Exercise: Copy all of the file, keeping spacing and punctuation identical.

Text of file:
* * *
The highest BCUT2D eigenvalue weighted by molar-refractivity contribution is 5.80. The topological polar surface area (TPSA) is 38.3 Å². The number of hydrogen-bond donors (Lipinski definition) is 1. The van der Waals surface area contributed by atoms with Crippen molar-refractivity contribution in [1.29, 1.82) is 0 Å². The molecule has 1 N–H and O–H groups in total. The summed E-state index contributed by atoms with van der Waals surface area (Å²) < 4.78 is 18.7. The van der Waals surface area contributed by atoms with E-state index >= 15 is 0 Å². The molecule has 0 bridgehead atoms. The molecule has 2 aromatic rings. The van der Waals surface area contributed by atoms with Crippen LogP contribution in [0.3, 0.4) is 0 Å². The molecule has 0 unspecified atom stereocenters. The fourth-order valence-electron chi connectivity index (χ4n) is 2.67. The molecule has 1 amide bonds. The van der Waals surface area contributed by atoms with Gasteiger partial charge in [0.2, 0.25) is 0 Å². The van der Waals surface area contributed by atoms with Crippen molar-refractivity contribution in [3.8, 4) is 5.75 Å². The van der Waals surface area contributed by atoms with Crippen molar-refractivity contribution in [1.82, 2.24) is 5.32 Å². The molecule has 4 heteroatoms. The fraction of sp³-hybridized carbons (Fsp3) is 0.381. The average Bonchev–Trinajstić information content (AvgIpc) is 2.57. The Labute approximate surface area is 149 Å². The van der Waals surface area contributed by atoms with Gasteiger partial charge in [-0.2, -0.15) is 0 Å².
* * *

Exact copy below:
The highest BCUT2D eigenvalue weighted by molar-refractivity contribution is 5.80. The topological polar surface area (TPSA) is 38.3 Å². The number of hydrogen-bond donors (Lipinski definition) is 1. The van der Waals surface area contributed by atoms with Crippen molar-refractivity contribution in [1.29, 1.82) is 0 Å². The molecule has 1 N–H and O–H groups in total. The summed E-state index contributed by atoms with van der Waals surface area (Å²) < 4.78 is 18.7. The van der Waals surface area contributed by atoms with E-state index >= 15 is 0 Å². The molecule has 0 bridgehead atoms. The molecule has 2 aromatic rings. The van der Waals surface area contributed by atoms with Crippen LogP contribution in [0.3, 0.4) is 0 Å². The molecule has 0 unspecified atom stereocenters. The fourth-order valence-electron chi connectivity index (χ4n) is 2.67. The molecule has 1 amide bonds. The van der Waals surface area contributed by atoms with Gasteiger partial charge in [0.2, 0.25) is 0 Å². The van der Waals surface area contributed by atoms with Crippen molar-refractivity contribution in [3.8, 4) is 5.75 Å². The van der Waals surface area contributed by atoms with Crippen molar-refractivity contribution in [1.82, 2.24) is 5.32 Å². The molecule has 4 heteroatoms. The fraction of sp³-hybridized carbons (Fsp3) is 0.381. The average Bonchev–Trinajstić information content (AvgIpc) is 2.57. The Labute approximate surface area is 149 Å². The van der Waals surface area contributed by atoms with Gasteiger partial charge in [-0.2, -0.15) is 0 Å².